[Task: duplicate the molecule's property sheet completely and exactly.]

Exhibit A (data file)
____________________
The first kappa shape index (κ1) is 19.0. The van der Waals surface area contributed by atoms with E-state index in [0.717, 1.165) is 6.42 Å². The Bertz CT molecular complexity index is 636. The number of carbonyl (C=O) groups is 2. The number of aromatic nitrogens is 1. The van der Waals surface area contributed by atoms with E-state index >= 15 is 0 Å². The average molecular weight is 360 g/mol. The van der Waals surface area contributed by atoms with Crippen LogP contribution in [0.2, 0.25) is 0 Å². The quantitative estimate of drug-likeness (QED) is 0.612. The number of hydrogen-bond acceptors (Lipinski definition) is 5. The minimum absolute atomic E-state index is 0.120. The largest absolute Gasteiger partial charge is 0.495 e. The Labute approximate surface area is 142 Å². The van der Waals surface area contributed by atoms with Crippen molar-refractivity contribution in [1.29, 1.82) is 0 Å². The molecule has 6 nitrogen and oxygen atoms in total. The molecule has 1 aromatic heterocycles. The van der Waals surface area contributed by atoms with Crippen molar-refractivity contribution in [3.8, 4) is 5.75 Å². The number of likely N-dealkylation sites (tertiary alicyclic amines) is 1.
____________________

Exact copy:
The first kappa shape index (κ1) is 19.0. The van der Waals surface area contributed by atoms with E-state index in [0.717, 1.165) is 6.42 Å². The Bertz CT molecular complexity index is 636. The number of carbonyl (C=O) groups is 2. The number of aromatic nitrogens is 1. The van der Waals surface area contributed by atoms with E-state index >= 15 is 0 Å². The average molecular weight is 360 g/mol. The van der Waals surface area contributed by atoms with Crippen LogP contribution in [0.2, 0.25) is 0 Å². The quantitative estimate of drug-likeness (QED) is 0.612. The number of hydrogen-bond acceptors (Lipinski definition) is 5. The minimum absolute atomic E-state index is 0.120. The largest absolute Gasteiger partial charge is 0.495 e. The Labute approximate surface area is 142 Å². The van der Waals surface area contributed by atoms with Crippen molar-refractivity contribution in [1.29, 1.82) is 0 Å². The molecule has 6 nitrogen and oxygen atoms in total. The molecule has 1 aromatic heterocycles. The van der Waals surface area contributed by atoms with Crippen molar-refractivity contribution in [3.8, 4) is 5.75 Å². The number of likely N-dealkylation sites (tertiary alicyclic amines) is 1.